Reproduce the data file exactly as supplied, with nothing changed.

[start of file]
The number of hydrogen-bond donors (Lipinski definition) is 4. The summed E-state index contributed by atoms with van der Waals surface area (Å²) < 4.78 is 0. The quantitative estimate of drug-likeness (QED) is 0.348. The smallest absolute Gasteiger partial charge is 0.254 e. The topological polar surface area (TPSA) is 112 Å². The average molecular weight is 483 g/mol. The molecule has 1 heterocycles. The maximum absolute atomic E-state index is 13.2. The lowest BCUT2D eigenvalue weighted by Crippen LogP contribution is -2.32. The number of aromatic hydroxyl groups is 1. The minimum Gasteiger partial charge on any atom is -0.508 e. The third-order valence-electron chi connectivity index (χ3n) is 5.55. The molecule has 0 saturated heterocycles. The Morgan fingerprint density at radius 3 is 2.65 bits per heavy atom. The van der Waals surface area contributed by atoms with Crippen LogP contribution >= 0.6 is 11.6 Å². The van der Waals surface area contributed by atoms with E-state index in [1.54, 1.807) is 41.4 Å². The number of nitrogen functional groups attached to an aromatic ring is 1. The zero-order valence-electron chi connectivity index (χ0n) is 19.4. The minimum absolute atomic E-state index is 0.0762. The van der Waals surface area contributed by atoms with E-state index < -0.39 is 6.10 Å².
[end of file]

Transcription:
The number of hydrogen-bond donors (Lipinski definition) is 4. The summed E-state index contributed by atoms with van der Waals surface area (Å²) < 4.78 is 0. The quantitative estimate of drug-likeness (QED) is 0.348. The smallest absolute Gasteiger partial charge is 0.254 e. The topological polar surface area (TPSA) is 112 Å². The average molecular weight is 483 g/mol. The molecule has 1 heterocycles. The maximum absolute atomic E-state index is 13.2. The lowest BCUT2D eigenvalue weighted by Crippen LogP contribution is -2.32. The number of aromatic hydroxyl groups is 1. The minimum Gasteiger partial charge on any atom is -0.508 e. The third-order valence-electron chi connectivity index (χ3n) is 5.55. The molecule has 0 saturated heterocycles. The Morgan fingerprint density at radius 3 is 2.65 bits per heavy atom. The van der Waals surface area contributed by atoms with Crippen LogP contribution >= 0.6 is 11.6 Å². The van der Waals surface area contributed by atoms with E-state index in [1.54, 1.807) is 41.4 Å². The number of nitrogen functional groups attached to an aromatic ring is 1. The zero-order valence-electron chi connectivity index (χ0n) is 19.4. The minimum absolute atomic E-state index is 0.0762. The van der Waals surface area contributed by atoms with E-state index < -0.39 is 6.10 Å².